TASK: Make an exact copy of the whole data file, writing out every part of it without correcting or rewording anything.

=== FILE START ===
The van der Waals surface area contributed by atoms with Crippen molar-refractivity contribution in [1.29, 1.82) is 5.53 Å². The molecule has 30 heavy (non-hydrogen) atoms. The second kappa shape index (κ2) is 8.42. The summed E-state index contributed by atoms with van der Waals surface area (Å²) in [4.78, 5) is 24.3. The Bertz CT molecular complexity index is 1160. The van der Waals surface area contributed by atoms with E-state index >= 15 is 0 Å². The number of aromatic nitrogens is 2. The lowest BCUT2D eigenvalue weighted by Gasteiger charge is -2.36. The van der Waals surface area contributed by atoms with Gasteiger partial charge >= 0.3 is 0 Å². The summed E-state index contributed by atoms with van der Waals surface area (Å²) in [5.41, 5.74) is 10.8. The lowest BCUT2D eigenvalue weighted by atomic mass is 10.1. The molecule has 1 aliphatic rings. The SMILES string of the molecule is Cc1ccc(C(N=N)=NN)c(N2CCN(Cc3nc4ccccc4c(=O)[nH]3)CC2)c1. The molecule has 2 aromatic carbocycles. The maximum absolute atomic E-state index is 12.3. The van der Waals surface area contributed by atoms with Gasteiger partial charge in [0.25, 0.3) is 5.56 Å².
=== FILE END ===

The van der Waals surface area contributed by atoms with Crippen molar-refractivity contribution in [1.29, 1.82) is 5.53 Å². The molecule has 30 heavy (non-hydrogen) atoms. The second kappa shape index (κ2) is 8.42. The summed E-state index contributed by atoms with van der Waals surface area (Å²) in [4.78, 5) is 24.3. The Bertz CT molecular complexity index is 1160. The van der Waals surface area contributed by atoms with E-state index >= 15 is 0 Å². The number of aromatic nitrogens is 2. The lowest BCUT2D eigenvalue weighted by Gasteiger charge is -2.36. The van der Waals surface area contributed by atoms with Gasteiger partial charge >= 0.3 is 0 Å². The summed E-state index contributed by atoms with van der Waals surface area (Å²) in [5.41, 5.74) is 10.8. The lowest BCUT2D eigenvalue weighted by atomic mass is 10.1. The molecule has 1 aliphatic rings. The SMILES string of the molecule is Cc1ccc(C(N=N)=NN)c(N2CCN(Cc3nc4ccccc4c(=O)[nH]3)CC2)c1. The molecule has 2 aromatic carbocycles. The maximum absolute atomic E-state index is 12.3. The van der Waals surface area contributed by atoms with Gasteiger partial charge in [0.25, 0.3) is 5.56 Å².